Most of our Japan tour was pre-kids. So…we played a lot of games with the cats. Chris dressed up Pounce like a samurai. I put a feather collar on Mouse. I made them kimonos! I got this cool leather carpet bag at a shrine sale with old travel stickers and embossed with an M. Chris said M was for Mouse, put Mouse in it, carried him around, and broke it. I discovered I could attract Mouse with Mousetraps: any plastic bag. Why?! Both cats rubbed and rubbed against a vintage fishing float I brought home one month from the Yamato market.
|Japan, August 2010|
|Japan, August 2010|
|live animals, Narita Airport, March 2011|
They stayed at my parents’ house for nine months. My parents strongly encouraged me to make them outside cats. The cats themselves needed little encouragement. One morning I ate some yogurt and watched Mouse catch a bird. He raised a paw, the bird flapped, Mouse re-caught it. He was so excited about this he raised his paw again—the bird flew off, Mouse in pursuit. The squirrels were an ever-present adversary as well. My parents’ neighbor knocked on the door one afternoon and handed me Mouse’s collar. They’d found it way around the corner. The cats were certainly enjoying themselves. I cried when we returned home to Japan with no one to greet us at the door, to Chris’ annoyance.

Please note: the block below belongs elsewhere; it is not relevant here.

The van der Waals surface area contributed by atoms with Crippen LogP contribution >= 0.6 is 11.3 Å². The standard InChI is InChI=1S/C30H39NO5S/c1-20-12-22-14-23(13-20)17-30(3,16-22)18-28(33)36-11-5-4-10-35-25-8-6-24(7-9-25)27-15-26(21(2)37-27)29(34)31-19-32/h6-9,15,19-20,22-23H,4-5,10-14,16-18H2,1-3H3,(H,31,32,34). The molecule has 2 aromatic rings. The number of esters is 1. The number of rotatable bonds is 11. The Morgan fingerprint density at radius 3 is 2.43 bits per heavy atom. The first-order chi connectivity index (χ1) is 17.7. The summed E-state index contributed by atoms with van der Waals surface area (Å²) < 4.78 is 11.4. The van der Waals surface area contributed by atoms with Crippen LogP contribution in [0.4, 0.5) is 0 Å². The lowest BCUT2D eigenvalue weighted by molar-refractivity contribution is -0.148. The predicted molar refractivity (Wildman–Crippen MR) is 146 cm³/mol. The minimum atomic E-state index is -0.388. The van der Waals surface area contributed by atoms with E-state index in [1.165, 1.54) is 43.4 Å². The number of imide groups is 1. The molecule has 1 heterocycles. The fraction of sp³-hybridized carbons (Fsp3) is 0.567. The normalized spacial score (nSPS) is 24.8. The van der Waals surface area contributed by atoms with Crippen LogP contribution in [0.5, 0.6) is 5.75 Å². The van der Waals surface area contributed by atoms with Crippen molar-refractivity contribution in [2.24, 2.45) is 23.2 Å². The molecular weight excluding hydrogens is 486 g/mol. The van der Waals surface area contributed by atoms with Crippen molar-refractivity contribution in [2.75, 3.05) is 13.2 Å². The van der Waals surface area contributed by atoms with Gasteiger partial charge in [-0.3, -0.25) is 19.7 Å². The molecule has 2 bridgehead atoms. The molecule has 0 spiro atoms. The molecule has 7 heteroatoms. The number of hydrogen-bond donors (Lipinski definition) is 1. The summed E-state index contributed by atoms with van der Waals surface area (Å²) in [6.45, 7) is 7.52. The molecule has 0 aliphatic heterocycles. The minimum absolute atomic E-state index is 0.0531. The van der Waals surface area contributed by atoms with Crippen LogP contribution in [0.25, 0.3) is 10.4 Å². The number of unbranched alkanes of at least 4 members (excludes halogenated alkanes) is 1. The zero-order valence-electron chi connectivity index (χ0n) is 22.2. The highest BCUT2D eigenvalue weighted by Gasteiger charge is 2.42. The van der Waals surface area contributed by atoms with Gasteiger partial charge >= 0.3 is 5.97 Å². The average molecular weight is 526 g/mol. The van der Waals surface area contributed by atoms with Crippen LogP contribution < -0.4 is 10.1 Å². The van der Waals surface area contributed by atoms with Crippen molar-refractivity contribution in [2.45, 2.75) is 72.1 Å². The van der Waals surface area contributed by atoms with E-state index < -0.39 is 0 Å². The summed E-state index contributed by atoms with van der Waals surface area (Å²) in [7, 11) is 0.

We had Isaac, moved back to Florida, and drove to Texas in time for Thanksgiving. We were excited to introduce Isaac and the kitties. None of them were particularly excited, but it sure was nice to have a lap cat in front of the fire on cold mornings. Hannah and Justin brought us the cats about a week after we finally moved into our house.